So here is my question of the day (Day 2): Until the past five years, when have you looked at a map of the United States divided into Red America and Blue America, other than during a Presidential election campaign?   This new America does not have a past or a future, but just one never-ending election campaign.  And to those who counter that having an informed populace is a good thing, I submit that having a misinformed populace fed a diet of polemics and propaganda is not so good.  At least think about it.

Monday, October 26, 2015

Watch for Speed Bumps, and as the English say, Mind the Gap -and other comments about aging.

It's been a long time since I've posted on my own blog. I've become accustomed to always being a guest and never a hostess. It's time for me to start expressing myself on those matters guaranteed to offend someone somewhere. Better to express them here than on someone else's site.
One of the most exciting things I've done in 2015 is functioning on the Board of the M.m.Bennetts Award. One of my duties was screening entries to make sure that met the criteria we established, guided by the legacy of M.m.Bennetts, a highly gifted historical fiction author who spent years as an editor and reviewer and had just begun to produce her masterworks when cancer struck.  Not a happy story, but one of which we should all take heed. So, whoever you are and whatever you do, my advice is to hurry up and live your dream.
There are some lessons about aging best learned while we are young, but unlikely to be appreciated until you are old enough to realize the Golden Years are a thin layer of the good stuff over the brass.  Here are a few of them:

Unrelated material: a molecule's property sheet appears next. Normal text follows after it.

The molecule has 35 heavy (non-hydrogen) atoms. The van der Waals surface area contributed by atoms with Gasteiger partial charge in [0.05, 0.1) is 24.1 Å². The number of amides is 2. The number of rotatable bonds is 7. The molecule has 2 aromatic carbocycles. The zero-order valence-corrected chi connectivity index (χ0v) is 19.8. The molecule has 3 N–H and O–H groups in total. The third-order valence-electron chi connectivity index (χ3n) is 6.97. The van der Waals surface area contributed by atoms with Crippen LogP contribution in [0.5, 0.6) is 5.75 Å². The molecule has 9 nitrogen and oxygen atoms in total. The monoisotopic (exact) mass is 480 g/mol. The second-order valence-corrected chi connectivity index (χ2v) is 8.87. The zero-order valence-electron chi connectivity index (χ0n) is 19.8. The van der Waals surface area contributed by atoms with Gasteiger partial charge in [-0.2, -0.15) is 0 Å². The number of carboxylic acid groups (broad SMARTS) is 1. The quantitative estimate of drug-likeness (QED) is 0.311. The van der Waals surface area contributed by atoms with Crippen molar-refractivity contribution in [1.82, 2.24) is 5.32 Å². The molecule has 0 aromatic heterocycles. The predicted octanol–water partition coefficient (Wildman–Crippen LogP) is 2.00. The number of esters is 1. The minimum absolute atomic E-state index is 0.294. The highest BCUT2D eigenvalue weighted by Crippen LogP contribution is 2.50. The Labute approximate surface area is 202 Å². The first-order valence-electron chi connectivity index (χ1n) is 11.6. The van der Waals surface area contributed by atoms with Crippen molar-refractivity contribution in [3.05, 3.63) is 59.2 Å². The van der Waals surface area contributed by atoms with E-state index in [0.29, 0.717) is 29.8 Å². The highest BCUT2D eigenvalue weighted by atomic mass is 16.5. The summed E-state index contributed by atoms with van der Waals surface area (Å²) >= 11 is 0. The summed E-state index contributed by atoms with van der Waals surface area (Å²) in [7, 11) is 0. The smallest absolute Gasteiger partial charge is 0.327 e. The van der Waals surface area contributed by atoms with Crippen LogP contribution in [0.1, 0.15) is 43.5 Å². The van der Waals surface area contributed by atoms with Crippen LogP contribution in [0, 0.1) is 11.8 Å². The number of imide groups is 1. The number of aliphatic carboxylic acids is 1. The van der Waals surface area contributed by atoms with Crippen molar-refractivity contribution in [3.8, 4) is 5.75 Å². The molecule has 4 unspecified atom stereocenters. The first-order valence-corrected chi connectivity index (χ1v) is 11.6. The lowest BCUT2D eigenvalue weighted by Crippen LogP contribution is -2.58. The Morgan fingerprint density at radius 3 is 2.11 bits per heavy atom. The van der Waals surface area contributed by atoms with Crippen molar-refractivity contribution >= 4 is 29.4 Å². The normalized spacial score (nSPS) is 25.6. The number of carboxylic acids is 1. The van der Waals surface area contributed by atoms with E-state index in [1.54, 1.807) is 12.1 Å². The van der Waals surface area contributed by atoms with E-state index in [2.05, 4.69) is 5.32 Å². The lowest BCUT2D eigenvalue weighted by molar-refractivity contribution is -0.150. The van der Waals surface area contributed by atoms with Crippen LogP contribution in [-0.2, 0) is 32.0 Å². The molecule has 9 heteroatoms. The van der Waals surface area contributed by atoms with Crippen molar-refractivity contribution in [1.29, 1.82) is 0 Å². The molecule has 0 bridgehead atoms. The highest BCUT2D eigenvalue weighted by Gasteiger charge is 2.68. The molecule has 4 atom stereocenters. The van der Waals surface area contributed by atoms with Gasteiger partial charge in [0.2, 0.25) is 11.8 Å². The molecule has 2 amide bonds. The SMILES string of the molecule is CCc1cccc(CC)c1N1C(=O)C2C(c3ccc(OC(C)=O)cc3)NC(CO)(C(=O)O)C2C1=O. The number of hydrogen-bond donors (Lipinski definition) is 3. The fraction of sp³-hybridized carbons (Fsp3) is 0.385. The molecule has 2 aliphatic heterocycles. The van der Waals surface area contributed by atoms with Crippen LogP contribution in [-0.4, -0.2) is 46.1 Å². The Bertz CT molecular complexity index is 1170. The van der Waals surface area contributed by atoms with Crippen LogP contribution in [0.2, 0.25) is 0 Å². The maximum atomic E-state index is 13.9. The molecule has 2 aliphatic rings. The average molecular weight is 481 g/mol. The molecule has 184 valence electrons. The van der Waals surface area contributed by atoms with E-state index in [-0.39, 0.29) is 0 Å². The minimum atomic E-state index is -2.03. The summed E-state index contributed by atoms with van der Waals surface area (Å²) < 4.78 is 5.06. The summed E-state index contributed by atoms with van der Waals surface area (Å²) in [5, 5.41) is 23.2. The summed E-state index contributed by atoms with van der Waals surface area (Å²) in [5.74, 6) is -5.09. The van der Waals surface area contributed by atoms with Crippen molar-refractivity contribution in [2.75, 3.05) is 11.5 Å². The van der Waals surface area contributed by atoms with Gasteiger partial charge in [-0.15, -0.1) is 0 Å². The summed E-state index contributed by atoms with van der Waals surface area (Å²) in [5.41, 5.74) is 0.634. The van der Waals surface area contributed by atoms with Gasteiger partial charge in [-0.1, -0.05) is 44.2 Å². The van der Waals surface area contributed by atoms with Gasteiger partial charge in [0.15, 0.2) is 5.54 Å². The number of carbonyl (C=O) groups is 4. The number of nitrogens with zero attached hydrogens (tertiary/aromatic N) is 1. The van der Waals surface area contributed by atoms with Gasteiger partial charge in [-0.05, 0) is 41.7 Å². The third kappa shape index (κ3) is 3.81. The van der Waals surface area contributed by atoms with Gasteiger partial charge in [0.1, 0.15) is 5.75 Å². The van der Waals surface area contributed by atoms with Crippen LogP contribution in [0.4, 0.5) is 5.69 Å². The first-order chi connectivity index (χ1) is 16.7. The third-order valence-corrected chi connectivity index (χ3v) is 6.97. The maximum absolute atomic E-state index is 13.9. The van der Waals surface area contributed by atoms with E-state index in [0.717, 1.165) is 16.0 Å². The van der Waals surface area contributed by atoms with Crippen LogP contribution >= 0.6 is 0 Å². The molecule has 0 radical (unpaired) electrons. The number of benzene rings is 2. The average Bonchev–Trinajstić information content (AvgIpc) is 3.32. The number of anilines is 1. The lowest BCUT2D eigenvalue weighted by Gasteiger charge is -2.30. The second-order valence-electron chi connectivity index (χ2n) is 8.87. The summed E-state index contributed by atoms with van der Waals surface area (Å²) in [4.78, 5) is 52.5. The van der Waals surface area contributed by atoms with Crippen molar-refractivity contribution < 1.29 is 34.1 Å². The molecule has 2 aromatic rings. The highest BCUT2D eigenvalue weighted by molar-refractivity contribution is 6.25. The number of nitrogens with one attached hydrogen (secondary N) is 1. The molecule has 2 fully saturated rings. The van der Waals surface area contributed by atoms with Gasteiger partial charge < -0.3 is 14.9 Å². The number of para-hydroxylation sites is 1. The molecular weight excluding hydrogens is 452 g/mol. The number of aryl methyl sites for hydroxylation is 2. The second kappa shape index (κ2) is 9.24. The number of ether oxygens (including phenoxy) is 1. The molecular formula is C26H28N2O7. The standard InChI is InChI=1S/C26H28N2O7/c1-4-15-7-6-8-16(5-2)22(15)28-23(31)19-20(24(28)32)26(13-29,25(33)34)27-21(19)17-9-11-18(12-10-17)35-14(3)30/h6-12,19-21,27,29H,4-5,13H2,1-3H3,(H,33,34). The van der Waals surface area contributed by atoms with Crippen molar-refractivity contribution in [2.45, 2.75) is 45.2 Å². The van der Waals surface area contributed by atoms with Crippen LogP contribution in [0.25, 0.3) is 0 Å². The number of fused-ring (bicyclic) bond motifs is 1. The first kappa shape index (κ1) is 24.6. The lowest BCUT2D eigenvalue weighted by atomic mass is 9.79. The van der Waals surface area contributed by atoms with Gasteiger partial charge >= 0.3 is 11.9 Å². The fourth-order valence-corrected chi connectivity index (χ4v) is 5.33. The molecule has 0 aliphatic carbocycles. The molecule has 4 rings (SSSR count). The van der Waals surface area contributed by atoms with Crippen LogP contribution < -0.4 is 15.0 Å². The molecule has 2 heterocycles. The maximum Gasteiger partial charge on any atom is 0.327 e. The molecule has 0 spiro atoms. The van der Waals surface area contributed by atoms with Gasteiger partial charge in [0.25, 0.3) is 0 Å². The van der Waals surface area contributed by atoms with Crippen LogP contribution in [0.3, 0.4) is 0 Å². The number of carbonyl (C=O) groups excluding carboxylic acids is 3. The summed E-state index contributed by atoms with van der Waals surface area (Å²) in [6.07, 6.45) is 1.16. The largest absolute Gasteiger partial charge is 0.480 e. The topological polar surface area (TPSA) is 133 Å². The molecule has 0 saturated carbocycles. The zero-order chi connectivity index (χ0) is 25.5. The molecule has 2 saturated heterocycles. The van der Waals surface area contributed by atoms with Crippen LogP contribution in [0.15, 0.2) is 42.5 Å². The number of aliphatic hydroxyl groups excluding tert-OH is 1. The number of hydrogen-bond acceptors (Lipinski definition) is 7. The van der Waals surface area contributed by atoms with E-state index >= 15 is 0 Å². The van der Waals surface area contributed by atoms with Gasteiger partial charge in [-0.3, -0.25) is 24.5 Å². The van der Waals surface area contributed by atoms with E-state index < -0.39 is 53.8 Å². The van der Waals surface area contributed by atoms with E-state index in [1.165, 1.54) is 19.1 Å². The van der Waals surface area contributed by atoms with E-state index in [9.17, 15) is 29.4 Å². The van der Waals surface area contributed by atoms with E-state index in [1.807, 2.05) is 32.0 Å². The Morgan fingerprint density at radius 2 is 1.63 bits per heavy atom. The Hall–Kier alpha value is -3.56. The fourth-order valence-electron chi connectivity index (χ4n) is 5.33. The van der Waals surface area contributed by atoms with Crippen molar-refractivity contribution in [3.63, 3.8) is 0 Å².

Sex is a function. Love is a sentiment.  They can co-exist, or not.
Do not trust any automated program to present your written product the way you typed it.
Do not trust your fingers to duplicate your thoughts.
If you are a writer, even if you have to sell your designer shoes at a garage sale, get an editor.
If you are a writer, even if you cannot find an editor who will work for what your designer shoes earned at the garage sale, sell your jewelry and your family heirlooms and get an editor.
Do not trust financial institutions who peddle their credit cards one month and lower your credit line the next because you took the bait and now have too many cards.
Do not trust banks that encourage you to transfer balances from your 'highest interest credit cards' to one of theirs, and then lower your credit limit when you do, because you have used too high a percentage of your available balance.
When you see a photo on Facebook of your closest friends at a party given in honor of another friend, and it's the first you heard about it, time to revise your list of friends.
If you have large dogs, switch to Industrial Chic furniture with metal legs. The young ones chew and the old ones pee.
If you want total privacy, stay off the grid.
Never waste your money on expensive frames for photos of your children's spouses until they've been married at least fifteen years.
Celebrate your birthday by throwing out all of the things you inherited from your elders and never liked.
Clear your bookshelf of every book you've never read, and sell them at a garage sale or throw them in the trash.Then clear your bookshelf of every book you've read once but will never read again, and donate them to a thrift store operated by a charity. Next, clear your bookshelf of every book you've read and think everyone should read at least once and donate them to a library. Finally, reshelve the books you consider a part of who you are and BUY MORE BOOKS.